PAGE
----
xt7rxw47t59q https://exploreuk.uky.edu/dips/xt7rxw47t59q/data/mets.xml Jewish Federation of the Bluegrass Kentucky Jewish Federation of the Bluegrass 1980-05 Newsletter of the Jewish Federation of the Bluegrass, previously named the Central Kentucky Jewish Association and Central Kentucky Jewish Federation. The Federation seeks to bring Jewish community members together through holiday parties, lectures, Yiddish courses, meals, and other celebrations of Jewish heritage and culture. They also host fundraisers and provide financial assistance for Jews in need, both locally and around the world. newsletters  English Jewish Federation of the Bluegrass  Contact the Special Collections Research Center for information regarding rights and use of this collection. Jewish Federation of the Bluegrass records Jews -- Kentucky -- Lexington Jews -- History Central Kentucky Jewish Association newsletter, May 1980 text Central Kentucky Jewish Association newsletter, May 1980 1980 1980-05 2020 true xt7rxw47t59q section xt7rxw47t59q CK w ‘JA Central Kentucky
Jewish Association




Men's Division Campaign BRUNCH

pledges up

The kick-off brunch for the 1930 annual CKJA campaign,

held April 20th, was a total success. Approximately 80 men enjoyed a
gourmet meal and heard an insoiring speaker. A refugee from Iraq who
grew up in Israel, Aviva Mutchnick stressed the importance of financial
support from American and European Jews to aid Israel in assimilating
hundreds of thousands of Jewish refugees from Arab lands. Success shoved
in numbers, too. Overall, the pledges turned in at the brunch were 25%
higher than those turned in to CKJA by the same individuals last year.

The purpose of the brunch, new to the campaign this year, was
to provide better understanding of the accomplishments made through con-
tributions to the UJA campaign and other Jewish charities and to enable
those present to make their pledges without being individually solicited.
Campaign co—chairman Alvin Goldman reported that the results of the brunch
were gratifying. "Most of the men in attendance increased their pledges;
some to a significant degree. Equally important, everyone seemed to en—
joy the event and to come away with a good feeling about the campaign ef—
fort. This can only help assure the success of this year's campaign and
future ones as well."

The fund raising committee distributed its GUIDELINE FOR GIVING
LIKE A MENSCH. It is based upon the level of giving presently achieved
by many in our community. Let it be your guide when you are contacted.

Gross Income Level Gift


$ 15,000 and unier P 25 to 100
15,000 to 25,000 100 to 099
25,000 to 50,000 500 to 1,409
50.000 to 75.000 1,500 to 2.999
75,000 to 100,000 3,000 to 099:9
100,000 to 125,000 5,000 to 9,999
125.000 and above 10,000 and above





This year, the Men's Division will provide token gifts of
recognition to those making pledges in the higher gift categories.
According to co—chairman Allan Slovin, all who have made pledges by
late May will be invited to View an award-winning film and to enjoy re-
freshments afterwards. In addition, those who pledge in the $500 to
$1,499 category will be treated to a wine and cheese party; those giving
in the 31,500 to 32,090 category will be served cocktails, and those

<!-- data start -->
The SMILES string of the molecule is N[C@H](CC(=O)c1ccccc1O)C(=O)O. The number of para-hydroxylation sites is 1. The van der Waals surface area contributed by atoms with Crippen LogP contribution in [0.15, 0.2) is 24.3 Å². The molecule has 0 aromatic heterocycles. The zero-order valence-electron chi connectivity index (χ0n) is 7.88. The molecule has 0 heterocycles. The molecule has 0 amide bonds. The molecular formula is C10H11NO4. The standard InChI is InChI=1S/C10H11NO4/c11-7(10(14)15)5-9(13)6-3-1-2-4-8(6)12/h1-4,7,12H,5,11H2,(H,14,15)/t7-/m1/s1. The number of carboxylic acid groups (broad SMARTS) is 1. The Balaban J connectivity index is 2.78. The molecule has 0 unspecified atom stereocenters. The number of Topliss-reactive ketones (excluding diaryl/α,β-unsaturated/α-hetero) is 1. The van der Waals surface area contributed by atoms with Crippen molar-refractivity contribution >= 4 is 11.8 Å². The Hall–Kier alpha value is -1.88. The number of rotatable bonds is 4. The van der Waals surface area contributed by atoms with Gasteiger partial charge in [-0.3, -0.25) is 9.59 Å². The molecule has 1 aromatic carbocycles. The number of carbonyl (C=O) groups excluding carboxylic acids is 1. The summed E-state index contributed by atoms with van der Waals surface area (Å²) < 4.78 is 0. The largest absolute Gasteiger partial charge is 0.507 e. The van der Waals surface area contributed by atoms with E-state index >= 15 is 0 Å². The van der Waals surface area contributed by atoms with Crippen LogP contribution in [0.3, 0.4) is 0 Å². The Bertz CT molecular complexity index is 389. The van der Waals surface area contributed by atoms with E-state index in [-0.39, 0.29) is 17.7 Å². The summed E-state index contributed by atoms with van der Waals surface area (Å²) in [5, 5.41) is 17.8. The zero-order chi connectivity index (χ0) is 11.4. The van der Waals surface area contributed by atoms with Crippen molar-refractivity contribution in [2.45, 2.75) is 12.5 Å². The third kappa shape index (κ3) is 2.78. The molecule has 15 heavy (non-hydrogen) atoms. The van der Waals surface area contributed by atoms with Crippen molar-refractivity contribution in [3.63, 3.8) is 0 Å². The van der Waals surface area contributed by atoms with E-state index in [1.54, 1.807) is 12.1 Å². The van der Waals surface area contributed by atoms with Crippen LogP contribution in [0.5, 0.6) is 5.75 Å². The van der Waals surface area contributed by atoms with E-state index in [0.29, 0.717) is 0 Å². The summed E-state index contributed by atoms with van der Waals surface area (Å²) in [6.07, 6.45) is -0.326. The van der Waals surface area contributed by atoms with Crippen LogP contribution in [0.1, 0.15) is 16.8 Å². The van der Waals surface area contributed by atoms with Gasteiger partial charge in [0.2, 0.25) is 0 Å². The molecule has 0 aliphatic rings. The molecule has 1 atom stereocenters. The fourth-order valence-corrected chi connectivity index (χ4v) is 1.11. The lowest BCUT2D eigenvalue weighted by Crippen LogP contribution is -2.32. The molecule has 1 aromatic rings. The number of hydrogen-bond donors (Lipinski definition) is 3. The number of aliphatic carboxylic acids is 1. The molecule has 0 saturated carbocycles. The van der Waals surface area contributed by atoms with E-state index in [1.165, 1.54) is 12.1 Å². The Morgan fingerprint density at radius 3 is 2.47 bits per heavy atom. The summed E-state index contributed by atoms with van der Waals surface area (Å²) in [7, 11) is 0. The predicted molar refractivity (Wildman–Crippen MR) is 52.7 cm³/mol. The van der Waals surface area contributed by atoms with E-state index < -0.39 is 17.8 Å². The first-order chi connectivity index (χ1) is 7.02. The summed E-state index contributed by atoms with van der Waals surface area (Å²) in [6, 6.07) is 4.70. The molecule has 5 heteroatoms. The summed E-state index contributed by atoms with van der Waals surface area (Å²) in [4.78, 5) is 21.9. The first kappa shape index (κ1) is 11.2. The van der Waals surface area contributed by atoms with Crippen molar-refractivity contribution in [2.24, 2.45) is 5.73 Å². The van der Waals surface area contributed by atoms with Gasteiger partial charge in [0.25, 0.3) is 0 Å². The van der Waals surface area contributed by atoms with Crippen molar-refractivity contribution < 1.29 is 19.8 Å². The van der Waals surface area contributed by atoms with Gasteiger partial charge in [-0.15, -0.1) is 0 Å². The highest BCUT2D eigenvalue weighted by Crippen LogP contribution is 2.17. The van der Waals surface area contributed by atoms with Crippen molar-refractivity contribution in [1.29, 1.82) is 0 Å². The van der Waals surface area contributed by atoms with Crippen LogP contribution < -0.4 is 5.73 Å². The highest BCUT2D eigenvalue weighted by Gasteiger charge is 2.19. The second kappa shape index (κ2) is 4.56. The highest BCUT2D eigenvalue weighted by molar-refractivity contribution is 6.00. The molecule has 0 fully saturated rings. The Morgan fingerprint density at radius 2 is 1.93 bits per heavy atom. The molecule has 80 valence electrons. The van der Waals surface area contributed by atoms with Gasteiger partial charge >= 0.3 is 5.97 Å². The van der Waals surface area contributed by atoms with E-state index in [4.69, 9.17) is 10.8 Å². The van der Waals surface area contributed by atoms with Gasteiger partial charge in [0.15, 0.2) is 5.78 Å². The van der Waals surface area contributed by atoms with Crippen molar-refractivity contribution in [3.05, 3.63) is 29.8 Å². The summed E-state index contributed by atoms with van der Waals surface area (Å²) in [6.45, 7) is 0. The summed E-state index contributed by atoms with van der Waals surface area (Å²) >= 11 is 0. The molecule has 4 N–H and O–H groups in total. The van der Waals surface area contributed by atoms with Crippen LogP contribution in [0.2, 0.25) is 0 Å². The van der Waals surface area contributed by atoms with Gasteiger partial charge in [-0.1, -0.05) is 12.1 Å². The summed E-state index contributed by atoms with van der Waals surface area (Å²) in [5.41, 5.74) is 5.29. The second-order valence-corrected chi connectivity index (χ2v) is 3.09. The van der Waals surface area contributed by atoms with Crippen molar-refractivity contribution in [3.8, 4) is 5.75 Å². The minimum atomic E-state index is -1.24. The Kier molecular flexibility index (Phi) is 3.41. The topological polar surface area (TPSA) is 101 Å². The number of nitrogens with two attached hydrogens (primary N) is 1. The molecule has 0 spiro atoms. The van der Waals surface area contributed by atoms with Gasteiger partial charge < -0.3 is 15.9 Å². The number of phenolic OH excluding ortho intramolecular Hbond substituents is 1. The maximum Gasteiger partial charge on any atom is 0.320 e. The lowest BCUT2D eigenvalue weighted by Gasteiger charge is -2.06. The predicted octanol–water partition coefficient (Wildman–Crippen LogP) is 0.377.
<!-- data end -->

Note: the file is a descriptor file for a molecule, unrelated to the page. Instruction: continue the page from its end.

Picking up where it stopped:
whose gifts exceed $3,000 will enjoy a buffet dinner.

Also new to the CKJA campaign this year is the use of group
leaders for solicitation of various professionals. Dealing with men
from similar occupations should enable these division chairmen to estab-
lish a better raoor and spirit for giving. Dhe groups are small to
large Vlth ”Retired" and "fierchants" having the greates. numbers to be
contacted. A list of these hard-working :roup leaders follows:

Hike Ades (Attorneys), Leon Cooper (Industr; Employees),
Stanley Scher and Abe Levine (Heroaants), Hans Gesund (UK Staff), Bob
Baumann (UK Medical Staff),Stanley Rose (Industry Leaders), Irv Rosensteia
(Horse Industry), Steve Edelstein (Medical), Steve Caller (Real Estate
and Construction), Mike Lerner (Dentists), Len Lipton (Allied Medical),
Sheldon Hymson (Retired), Jerry Zuckman (Insurance and Finance), and Rick
Arenstein (Restcurant).

Women’s Division

On March 25th, Shirley Blumberg, Chairman of Nomen's Division
from Tennessee find Hadassah National Board Member, presented an informa—
tive and enlightening program to the CKJA Nomen's Division Board. More
than $12,500 was pledged by 12 women:

The CKJA Women's Division campaign last year was such a great
success that Chairman Penny Miller looks forward to new goals this year.
In 1979. 230 women gave a total of over $38,000, plus pledges of $12,500
for the Project Renewal effort. In 1900 the board is striving for an
inflation increase of at least 20% and a further reduction of female non-

All women will be contacted by phone, in person or by mail
within the next few weeks by one of the following board solicitors:

Charlotte Baer, Judy Baumann,Barbara Behrendt, Jo Belin, Sandy
Berger, Susan Caller, Arlene Cohen, Gail Cohen, Harriet Cooper, Vinnie
Dubilier, Karen Edelstein, Marilyn Gall, Evelyn Geller, Evelyn Hymson,
Judy Levine, Audrey Lichter, Penny Miller, Marilyn Moosnick, Ann O'Brien,
Betty Rosenberg, Irma Rosenstein, Simone Salomon, Judy Saxe, Libby Scher,
Phyllis Scher, Sandy Slovin, Linda Stein, Merle Wekstein, Carole Wilson,
nnd Toby Zuckman.

Gail Cohen, ce—chairman, urges all Women to pledge generously

when solicitated during the women's DivisiOn Telethon on May 14th and
May 27th beginning at 7:30 PW.


The allocation of JKJA Campaign funds .3 determined Oy the
GKJA Board oased unon the recommendations of its Budget Committee. The
committee solicits suggestions from the community as well as from indi-